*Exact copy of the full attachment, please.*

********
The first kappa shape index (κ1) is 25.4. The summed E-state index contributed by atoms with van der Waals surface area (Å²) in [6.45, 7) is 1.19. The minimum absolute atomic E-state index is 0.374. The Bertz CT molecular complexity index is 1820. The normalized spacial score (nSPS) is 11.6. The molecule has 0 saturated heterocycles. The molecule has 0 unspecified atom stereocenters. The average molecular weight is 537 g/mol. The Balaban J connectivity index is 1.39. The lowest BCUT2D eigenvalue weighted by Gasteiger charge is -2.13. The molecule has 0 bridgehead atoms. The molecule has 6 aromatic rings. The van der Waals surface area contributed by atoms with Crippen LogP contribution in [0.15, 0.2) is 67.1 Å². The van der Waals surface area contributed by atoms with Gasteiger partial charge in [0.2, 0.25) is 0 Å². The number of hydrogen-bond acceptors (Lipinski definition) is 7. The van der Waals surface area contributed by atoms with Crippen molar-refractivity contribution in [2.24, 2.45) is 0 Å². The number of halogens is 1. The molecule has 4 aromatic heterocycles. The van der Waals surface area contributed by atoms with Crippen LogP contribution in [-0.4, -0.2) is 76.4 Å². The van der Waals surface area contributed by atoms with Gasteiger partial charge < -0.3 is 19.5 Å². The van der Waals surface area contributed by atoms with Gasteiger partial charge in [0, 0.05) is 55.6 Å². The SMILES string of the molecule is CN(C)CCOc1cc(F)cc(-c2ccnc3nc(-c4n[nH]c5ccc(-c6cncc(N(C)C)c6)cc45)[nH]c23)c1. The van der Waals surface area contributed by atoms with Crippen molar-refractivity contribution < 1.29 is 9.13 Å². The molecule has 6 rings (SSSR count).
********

The first kappa shape index (κ1) is 25.4. The summed E-state index contributed by atoms with van der Waals surface area (Å²) in [6.45, 7) is 1.19. The minimum absolute atomic E-state index is 0.374. The Bertz CT molecular complexity index is 1820. The normalized spacial score (nSPS) is 11.6. The molecule has 0 saturated heterocycles. The molecule has 0 unspecified atom stereocenters. The average molecular weight is 537 g/mol. The Balaban J connectivity index is 1.39. The lowest BCUT2D eigenvalue weighted by Gasteiger charge is -2.13. The molecule has 0 bridgehead atoms. The molecule has 6 aromatic rings. The van der Waals surface area contributed by atoms with Crippen LogP contribution in [0.15, 0.2) is 67.1 Å². The van der Waals surface area contributed by atoms with Gasteiger partial charge in [0.2, 0.25) is 0 Å². The number of hydrogen-bond acceptors (Lipinski definition) is 7. The van der Waals surface area contributed by atoms with Crippen molar-refractivity contribution in [2.24, 2.45) is 0 Å². The number of halogens is 1. The molecule has 4 aromatic heterocycles. The van der Waals surface area contributed by atoms with Crippen LogP contribution in [-0.4, -0.2) is 76.4 Å². The van der Waals surface area contributed by atoms with Gasteiger partial charge < -0.3 is 19.5 Å². The van der Waals surface area contributed by atoms with Gasteiger partial charge in [0, 0.05) is 55.6 Å². The SMILES string of the molecule is CN(C)CCOc1cc(F)cc(-c2ccnc3nc(-c4n[nH]c5ccc(-c6cncc(N(C)C)c6)cc45)[nH]c23)c1. The van der Waals surface area contributed by atoms with Crippen molar-refractivity contribution < 1.29 is 9.13 Å². The molecule has 6 rings (SSSR count).